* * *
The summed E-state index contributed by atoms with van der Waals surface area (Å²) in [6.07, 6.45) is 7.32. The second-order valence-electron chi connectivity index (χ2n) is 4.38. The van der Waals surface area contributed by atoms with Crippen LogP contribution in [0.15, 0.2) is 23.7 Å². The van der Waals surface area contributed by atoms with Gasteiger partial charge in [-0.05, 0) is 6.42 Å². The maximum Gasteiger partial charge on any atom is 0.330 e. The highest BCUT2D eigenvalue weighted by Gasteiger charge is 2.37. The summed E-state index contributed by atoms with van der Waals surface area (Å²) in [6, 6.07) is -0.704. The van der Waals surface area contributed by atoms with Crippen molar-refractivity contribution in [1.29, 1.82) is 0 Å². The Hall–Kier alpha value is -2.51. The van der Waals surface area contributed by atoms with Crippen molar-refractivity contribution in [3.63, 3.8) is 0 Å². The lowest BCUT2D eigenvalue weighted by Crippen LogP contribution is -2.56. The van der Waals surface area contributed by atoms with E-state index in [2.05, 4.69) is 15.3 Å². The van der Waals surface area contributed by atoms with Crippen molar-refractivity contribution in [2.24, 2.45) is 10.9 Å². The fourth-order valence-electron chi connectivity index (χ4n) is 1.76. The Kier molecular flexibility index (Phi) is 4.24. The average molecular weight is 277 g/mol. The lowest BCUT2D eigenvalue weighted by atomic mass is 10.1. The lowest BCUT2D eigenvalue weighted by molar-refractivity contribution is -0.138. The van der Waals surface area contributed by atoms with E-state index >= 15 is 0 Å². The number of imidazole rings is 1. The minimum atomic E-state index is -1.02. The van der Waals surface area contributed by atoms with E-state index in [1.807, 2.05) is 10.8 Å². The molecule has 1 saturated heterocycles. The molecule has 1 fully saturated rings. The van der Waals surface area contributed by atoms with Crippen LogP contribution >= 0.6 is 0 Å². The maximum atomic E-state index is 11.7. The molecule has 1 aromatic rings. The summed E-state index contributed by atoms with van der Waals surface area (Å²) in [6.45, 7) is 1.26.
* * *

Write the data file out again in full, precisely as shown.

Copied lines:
The summed E-state index contributed by atoms with van der Waals surface area (Å²) in [6.07, 6.45) is 7.32. The second-order valence-electron chi connectivity index (χ2n) is 4.38. The van der Waals surface area contributed by atoms with Crippen LogP contribution in [0.15, 0.2) is 23.7 Å². The van der Waals surface area contributed by atoms with Gasteiger partial charge in [-0.05, 0) is 6.42 Å². The maximum Gasteiger partial charge on any atom is 0.330 e. The highest BCUT2D eigenvalue weighted by Gasteiger charge is 2.37. The summed E-state index contributed by atoms with van der Waals surface area (Å²) in [6, 6.07) is -0.704. The van der Waals surface area contributed by atoms with Crippen molar-refractivity contribution in [1.29, 1.82) is 0 Å². The Hall–Kier alpha value is -2.51. The van der Waals surface area contributed by atoms with Crippen molar-refractivity contribution in [3.63, 3.8) is 0 Å². The lowest BCUT2D eigenvalue weighted by Crippen LogP contribution is -2.56. The van der Waals surface area contributed by atoms with E-state index in [2.05, 4.69) is 15.3 Å². The van der Waals surface area contributed by atoms with Crippen molar-refractivity contribution in [2.24, 2.45) is 10.9 Å². The fourth-order valence-electron chi connectivity index (χ4n) is 1.76. The Kier molecular flexibility index (Phi) is 4.24. The average molecular weight is 277 g/mol. The lowest BCUT2D eigenvalue weighted by atomic mass is 10.1. The lowest BCUT2D eigenvalue weighted by molar-refractivity contribution is -0.138. The van der Waals surface area contributed by atoms with E-state index >= 15 is 0 Å². The number of imidazole rings is 1. The minimum atomic E-state index is -1.02. The van der Waals surface area contributed by atoms with E-state index in [1.807, 2.05) is 10.8 Å². The molecule has 1 saturated heterocycles. The molecule has 1 fully saturated rings. The van der Waals surface area contributed by atoms with Crippen LogP contribution >= 0.6 is 0 Å². The maximum atomic E-state index is 11.7. The molecule has 1 aromatic rings. The summed E-state index contributed by atoms with van der Waals surface area (Å²) in [6.45, 7) is 1.26.